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Shopping for groceries will now be taught at Stanford University

By Megan Hamilton     Feb 15, 2015 in Health
Stanford - In an effort to help students learn the basics of living healthfully, Stanford University is conducting classes in something that many of us would consider rather mundane:
Learning how to buy groceries.
The university has found that students are surprisingly out of the loop when it comes to grocery shopping, cooking, and how to make healthy food choices, Tree Hugger reports. The classes are held in conjunction with British celebrity chef Jamie Oliver's non-profit Food Foundation.
Celebrity chef Jamie Oliver stands beside an effigy of himself during a visit to Carshalton Boys Spo...
Celebrity chef Jamie Oliver stands beside an effigy of himself during a visit to Carshalton Boys Sports College in England on November 26, 2012
Arthur Edwards, Pool/AFP/File
The classes are available to all students and will teach the ins and outs of grocery shopping, cooking, and making healthy food choices. Eric Montell, who runs the dining program at Stanford had this to say, The Salt Blog reports:
"I've had a student say to me, 'I don't even know how to fry an egg.' You know, they have such a rich academic program here at Stanford. But students sometimes forget the practical part of 'Wait a minute. I'm going to graduate and I'm going to have to cook for myself.'"
This comes at a time when Americans, and it turns out, lots of people worldwide, are fighting the battle of the bulge.
A recent survey of 188 countries showed that nearly 30 percent of the world's population, or 2.1 billion people are either overweight or obese, NBC News reports. Not one single country has lowered its obesity rate since 1980, this study, the first of its kind points out. The U.S. only accounts for five percent of the world's total population, but despite this Americans make up 13 percent of the global overweight and obese population.
The worst news is this: Kids are heavier than they've ever been, the survey, conducted by the Institute for Health Metrics and Evaluation (IHME) at the University of Washington, reports. The percentage of overweight or obese children and teenagers has risen drastically — by nearly 50 percent since 1980, and more than 22 percent of girls and almost 24 percent of boys in developed countries are now overweight or obese.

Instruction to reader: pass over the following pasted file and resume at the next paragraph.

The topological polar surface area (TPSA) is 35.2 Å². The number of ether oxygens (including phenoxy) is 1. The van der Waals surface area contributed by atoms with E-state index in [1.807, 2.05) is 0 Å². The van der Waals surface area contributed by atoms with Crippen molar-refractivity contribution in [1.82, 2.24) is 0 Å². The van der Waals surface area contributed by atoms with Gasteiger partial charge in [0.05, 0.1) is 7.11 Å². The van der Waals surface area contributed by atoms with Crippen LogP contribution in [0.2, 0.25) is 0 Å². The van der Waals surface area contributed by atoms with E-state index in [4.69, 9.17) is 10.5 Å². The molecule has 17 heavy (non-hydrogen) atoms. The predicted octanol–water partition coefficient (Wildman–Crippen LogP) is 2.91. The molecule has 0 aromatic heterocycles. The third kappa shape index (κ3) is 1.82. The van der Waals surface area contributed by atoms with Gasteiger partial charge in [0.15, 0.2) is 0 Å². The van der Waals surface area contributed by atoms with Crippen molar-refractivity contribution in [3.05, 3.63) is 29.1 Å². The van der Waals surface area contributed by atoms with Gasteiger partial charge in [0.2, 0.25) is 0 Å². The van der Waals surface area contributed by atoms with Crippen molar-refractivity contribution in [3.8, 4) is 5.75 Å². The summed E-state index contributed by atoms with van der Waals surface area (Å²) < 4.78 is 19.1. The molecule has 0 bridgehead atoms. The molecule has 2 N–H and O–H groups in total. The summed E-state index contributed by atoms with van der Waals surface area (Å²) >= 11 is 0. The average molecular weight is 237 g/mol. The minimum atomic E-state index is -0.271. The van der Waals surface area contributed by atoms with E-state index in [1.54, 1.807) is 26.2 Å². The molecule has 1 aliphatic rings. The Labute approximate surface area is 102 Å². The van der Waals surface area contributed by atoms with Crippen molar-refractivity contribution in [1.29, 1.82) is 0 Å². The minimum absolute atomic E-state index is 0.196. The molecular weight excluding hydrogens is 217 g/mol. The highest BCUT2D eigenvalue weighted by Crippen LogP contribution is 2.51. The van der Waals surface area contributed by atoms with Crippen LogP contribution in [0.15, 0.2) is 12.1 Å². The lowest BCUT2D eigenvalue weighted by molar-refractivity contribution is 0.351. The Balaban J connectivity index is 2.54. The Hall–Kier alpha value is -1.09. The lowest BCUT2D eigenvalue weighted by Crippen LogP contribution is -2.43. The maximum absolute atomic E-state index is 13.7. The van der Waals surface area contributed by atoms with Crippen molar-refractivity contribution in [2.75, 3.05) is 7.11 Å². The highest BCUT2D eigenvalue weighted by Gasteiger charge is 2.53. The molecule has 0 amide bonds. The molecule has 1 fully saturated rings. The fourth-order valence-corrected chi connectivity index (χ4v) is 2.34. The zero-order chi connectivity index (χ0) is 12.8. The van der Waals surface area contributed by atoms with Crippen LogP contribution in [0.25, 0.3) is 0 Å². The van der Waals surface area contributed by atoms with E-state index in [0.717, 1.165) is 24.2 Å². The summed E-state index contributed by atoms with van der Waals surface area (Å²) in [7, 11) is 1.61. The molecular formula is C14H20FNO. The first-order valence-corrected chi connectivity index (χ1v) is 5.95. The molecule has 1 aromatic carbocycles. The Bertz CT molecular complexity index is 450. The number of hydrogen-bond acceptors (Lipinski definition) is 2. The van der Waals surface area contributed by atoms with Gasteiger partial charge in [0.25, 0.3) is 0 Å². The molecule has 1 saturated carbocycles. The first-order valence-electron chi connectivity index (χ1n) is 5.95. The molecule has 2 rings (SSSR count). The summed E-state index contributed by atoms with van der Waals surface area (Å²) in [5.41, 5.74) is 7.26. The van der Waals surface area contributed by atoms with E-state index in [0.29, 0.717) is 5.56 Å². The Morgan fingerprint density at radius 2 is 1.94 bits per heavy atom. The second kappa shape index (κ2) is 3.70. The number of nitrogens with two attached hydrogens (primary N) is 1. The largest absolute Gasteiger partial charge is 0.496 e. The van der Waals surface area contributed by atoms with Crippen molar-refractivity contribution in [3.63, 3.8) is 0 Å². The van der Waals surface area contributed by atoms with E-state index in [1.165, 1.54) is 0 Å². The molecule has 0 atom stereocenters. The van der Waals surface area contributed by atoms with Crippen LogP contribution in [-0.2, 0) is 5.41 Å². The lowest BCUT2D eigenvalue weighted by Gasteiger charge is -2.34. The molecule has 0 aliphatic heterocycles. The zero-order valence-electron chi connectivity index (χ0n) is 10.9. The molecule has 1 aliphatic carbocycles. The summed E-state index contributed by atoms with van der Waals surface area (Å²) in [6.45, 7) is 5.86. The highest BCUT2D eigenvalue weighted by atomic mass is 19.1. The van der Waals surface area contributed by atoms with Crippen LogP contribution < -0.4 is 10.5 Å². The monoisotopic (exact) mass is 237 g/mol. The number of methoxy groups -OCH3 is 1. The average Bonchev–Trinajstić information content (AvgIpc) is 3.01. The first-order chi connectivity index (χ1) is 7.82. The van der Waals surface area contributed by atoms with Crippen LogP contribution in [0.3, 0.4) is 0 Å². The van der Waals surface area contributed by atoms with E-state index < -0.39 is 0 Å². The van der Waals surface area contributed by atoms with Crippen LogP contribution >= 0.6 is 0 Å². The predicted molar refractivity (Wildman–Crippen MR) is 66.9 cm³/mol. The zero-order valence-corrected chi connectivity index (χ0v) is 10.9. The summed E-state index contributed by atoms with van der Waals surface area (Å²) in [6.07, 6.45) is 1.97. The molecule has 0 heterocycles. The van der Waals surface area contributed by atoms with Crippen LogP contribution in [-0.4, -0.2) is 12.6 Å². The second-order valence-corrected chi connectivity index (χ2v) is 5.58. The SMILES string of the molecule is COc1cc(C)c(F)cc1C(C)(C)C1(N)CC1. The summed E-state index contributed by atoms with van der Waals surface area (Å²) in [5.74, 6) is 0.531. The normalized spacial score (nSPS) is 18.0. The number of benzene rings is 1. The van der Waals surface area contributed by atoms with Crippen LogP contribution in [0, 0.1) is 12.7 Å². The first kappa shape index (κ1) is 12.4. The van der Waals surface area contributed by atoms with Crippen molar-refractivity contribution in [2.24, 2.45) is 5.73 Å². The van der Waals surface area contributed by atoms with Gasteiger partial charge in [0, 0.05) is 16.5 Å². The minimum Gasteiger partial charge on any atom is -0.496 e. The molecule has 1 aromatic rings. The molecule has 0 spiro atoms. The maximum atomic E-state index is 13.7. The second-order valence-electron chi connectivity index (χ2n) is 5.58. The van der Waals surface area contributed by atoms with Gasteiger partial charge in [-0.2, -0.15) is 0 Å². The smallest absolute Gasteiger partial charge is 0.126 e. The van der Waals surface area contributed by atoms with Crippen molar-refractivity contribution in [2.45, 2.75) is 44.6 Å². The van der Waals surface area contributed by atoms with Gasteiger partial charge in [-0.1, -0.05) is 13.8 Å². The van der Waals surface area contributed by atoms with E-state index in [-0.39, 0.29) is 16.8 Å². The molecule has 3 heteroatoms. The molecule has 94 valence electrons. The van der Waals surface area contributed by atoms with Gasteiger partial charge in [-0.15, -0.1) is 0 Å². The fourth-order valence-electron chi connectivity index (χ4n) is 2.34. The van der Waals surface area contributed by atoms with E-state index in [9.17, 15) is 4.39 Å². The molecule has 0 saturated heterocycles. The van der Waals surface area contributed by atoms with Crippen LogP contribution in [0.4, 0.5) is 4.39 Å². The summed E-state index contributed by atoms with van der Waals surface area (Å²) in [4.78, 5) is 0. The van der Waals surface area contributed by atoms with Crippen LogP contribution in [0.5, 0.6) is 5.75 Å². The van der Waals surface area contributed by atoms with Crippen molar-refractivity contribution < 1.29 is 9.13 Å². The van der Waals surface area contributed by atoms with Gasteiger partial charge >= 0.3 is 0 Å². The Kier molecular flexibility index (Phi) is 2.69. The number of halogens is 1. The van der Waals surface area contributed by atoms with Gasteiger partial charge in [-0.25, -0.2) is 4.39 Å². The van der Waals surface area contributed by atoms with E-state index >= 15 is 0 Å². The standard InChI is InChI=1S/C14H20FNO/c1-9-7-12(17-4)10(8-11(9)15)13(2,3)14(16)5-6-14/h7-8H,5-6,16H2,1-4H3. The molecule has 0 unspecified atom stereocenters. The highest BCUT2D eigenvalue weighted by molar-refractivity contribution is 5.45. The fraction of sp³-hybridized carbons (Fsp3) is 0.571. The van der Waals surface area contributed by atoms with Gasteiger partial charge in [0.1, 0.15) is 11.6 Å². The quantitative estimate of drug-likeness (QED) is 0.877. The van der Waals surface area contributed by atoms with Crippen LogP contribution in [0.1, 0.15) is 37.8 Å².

At least 160 million Americans are either obese or overweight, the survey points out, per NBC. There are 78 million obese adults in the U.S., the highest number of any country in the world, including China, which has four times the number of people. Almost three-quarters of American men and more than 60 percent of women are overweight or obese, the study finds.
Not only that, nearly 30 percent of children and teens in the U.S. are either obese or overweight, and that's up from 19 percent in 1980. That's nearly twice as many as Europe, and only four percent of kids in the Netherlands or Sweden are overweight.
So hopefully, these classes will come in handy for many students who are already over-harried and overwhelmed with studies.
The chefs at Stanford's dining program are working with Oliver's foundation in the hopes of creating a full curriculum when school starts this fall. The Teaching Kitchen also works in conjunction with Stanford researchers to develop the proper parameters to track the eating habits of students who are enrolled in the program, to see if the cooking classes can influence the ways that people think about food, The Salt Blog reports.
With obesity rates so high, it's imperative to teach college kids how to cook, Montell said.
"If you look at the restaurants they have in most towns across the country, there's not just healthy food that's out there," he says. "And from a global climate [change] perspective, making sustainable food choices can have a bigger impact than even driving a Prius."
Other healthful programs have sprung up across the country, such as chef Alice Waters' Edible Schoolyard Project in Berkeley, Calif., as well as Philadelphia's Urban Nutrition Initiative. These programs focus on teaching young children about growing food and maintaining a healthy diet, The Salt Blog reports, noting that Stanford's program is one of the first fully comprehensive programs designed with young adults in mind.
In January, the Teaching Kitchen was off and running, with Oliver teaching the first class, demonstrating how to make risotto.
Freshman Kathleen Howell attended Oliver's class. She didn't know who Oliver was, but her friends clued her in.
"When I told my friends I was doing a class with Jamie Oliver, they were really excited, so I had to figure out why," she told The Salt Blog.
She says her cooking skills are pretty basic.
"I think it's definitely a skill lacking in a lot of students," she says. "So when I told my dorm mates that Stanford would be offering classes, they were all really excited about it."
Howell, like all freshman living in Stanford's dorms, eats at the university's dining halls, and doesn't have access to a full kitchen. She notes that other students do, but often don't know how to use them effectively.
Montell notes that the classes are an excellent way to inspire students "and get them excited about food," so that they can maintain healthier diets, while they are in school and long after they graduate.
With American's weight woes increasing, these classes are perhaps, a little ray of hope.
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